Serious concerns are being raised about an emergency text service for deaf people, less than a week after it started.
Police Minister Judith Collins introduced the 111 text service on Friday.
It is designed to give deaf and hearing-impaired people improved access to emergency services.
More than 600 people have registered and that figure is expected to rise dramatically in the next few weeks.
But some people within the deaf sector say the system is flawed.
Issues raised include delays occurring as the text message is received at a police communications centre and then forwarded to the appropriate emergency service.
Another is the event of a network failure and the text not being received immediately or not received at all.
National Foundation for the Deaf chief executive Louise Carroll yesterday praised the police for introducing the system, but said the issues were serious and needed to be addressed.
"We all know that text messages can go haywire so appropriate resources need to go into making sure that a message will always be received in an emergency."
Mrs Carroll said she had written to the police commissioner and the minister outlining the issues and askingfor a back-up information technology system.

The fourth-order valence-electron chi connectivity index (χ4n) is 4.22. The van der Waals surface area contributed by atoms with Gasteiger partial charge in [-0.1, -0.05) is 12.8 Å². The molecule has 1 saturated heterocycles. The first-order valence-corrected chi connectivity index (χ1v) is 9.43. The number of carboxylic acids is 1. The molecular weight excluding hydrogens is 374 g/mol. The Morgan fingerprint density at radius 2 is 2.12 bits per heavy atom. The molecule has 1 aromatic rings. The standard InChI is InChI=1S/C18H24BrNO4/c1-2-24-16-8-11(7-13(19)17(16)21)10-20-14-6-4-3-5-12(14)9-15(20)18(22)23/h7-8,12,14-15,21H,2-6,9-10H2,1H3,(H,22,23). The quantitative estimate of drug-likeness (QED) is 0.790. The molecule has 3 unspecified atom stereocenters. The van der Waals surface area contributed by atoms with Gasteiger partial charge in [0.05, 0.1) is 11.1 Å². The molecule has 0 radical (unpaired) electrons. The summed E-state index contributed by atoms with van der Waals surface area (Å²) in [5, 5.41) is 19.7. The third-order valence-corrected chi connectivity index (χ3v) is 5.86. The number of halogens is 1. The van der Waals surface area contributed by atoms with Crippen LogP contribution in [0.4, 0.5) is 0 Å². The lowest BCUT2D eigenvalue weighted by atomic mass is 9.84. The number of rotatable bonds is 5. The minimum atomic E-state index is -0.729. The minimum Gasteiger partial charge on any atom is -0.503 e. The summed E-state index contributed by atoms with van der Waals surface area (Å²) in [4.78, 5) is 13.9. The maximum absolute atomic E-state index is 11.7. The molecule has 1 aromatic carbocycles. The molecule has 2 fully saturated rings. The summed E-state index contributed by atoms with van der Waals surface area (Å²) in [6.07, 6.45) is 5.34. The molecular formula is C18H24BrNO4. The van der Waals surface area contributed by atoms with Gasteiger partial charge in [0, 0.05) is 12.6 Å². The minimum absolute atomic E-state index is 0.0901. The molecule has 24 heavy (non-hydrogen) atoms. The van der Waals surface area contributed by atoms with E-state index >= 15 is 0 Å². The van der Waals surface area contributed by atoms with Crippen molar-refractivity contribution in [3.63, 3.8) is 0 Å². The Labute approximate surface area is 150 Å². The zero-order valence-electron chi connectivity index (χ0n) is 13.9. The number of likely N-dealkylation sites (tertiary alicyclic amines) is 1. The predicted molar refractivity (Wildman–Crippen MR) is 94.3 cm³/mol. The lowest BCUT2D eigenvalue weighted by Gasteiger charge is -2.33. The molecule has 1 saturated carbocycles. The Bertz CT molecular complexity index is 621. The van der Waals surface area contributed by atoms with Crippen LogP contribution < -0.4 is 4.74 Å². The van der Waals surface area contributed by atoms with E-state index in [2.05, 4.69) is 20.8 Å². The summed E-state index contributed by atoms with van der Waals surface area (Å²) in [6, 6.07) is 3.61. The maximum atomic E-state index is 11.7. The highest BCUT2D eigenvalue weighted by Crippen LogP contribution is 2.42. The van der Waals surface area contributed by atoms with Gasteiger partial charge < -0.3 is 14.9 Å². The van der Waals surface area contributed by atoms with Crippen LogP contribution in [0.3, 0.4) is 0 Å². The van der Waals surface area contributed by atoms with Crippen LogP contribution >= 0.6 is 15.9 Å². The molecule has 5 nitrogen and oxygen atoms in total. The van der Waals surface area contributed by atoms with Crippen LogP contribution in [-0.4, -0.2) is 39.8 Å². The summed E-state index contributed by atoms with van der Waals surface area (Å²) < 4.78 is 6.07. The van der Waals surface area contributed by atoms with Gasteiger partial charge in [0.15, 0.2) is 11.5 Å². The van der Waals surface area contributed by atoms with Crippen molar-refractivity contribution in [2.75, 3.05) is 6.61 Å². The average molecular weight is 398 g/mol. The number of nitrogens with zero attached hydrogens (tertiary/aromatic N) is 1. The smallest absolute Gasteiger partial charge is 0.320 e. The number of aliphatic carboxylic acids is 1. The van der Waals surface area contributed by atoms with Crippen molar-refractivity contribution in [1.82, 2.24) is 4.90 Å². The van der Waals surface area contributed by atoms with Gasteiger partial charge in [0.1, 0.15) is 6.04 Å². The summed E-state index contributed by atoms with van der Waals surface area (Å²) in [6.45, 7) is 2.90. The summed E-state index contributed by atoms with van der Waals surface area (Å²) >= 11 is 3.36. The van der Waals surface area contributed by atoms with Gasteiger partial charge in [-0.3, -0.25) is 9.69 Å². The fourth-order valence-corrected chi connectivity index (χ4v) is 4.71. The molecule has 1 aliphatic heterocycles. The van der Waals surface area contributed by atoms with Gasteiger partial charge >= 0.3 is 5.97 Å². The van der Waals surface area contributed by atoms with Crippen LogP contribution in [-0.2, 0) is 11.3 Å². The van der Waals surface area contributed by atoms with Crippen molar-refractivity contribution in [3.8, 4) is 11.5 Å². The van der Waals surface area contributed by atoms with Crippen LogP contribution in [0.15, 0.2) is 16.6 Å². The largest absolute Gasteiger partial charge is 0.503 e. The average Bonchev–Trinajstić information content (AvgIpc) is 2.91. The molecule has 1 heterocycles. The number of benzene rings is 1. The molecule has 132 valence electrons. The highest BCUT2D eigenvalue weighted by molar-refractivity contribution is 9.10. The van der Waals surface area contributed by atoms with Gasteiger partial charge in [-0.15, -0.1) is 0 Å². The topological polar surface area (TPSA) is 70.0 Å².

A mix of responses had been received by deaf and hearing-impaired people, she said, many of whom were happy that there was a service for their needs but also disappointed that the system was not a guaranteed one.
"It's not ideal, but that's why the letter to police has been made," she said. " People with hearing impairment really do need a voice - it's pretty isolating."
Police yesterday said they had advised members of the deaf community they worked with through the development of the service that there was a possibility of network delays, and this was made clear from the start.
The national manager of police communications centres, Superintendent Andy McGregor, yesterday said: "We've explained this at meetings around the country. This information also forms part of the terms and conditions that participants agree when they register for the 111 text service."
Audiologist Catherine Camp said she had concerns about possible delays, but was worried by the fact that many f people could not use it, as they did not have mobile phones.
"A lot of my patients are elderly and are not going to have a mobile phone or even know how to text. It's great for young people, but I don't think it's helping many others."
Ms Camp said network failures were a big problem and something that needed to be looked at.
One of her patients, Rose Hardy, said she used her mobile phone only "as a normal phone".
The 76-year-old, who wears hearing aids, doubted she would use the system: "You're going to have to be a good texter won't you? And I'd be too nervous to text in a panic. Imagine if you made a mistake?"
WHAT THEY SAY
Deaf 111 Text Service, police said:
Friday Oct 15: "Police will receive and respond to all emergency texts on behalf of the New Zealand Fire Service and ambulance services. If it's a medical or fire emergency, police will pass details electronically to the Fire Service or ambulance communications centres for dispatch."
Yesterday: "We have advised the deaf community about the possibility of network delays and told them that if they don't get a response from police within two minutes of sending their first text, they should contact 111 another way."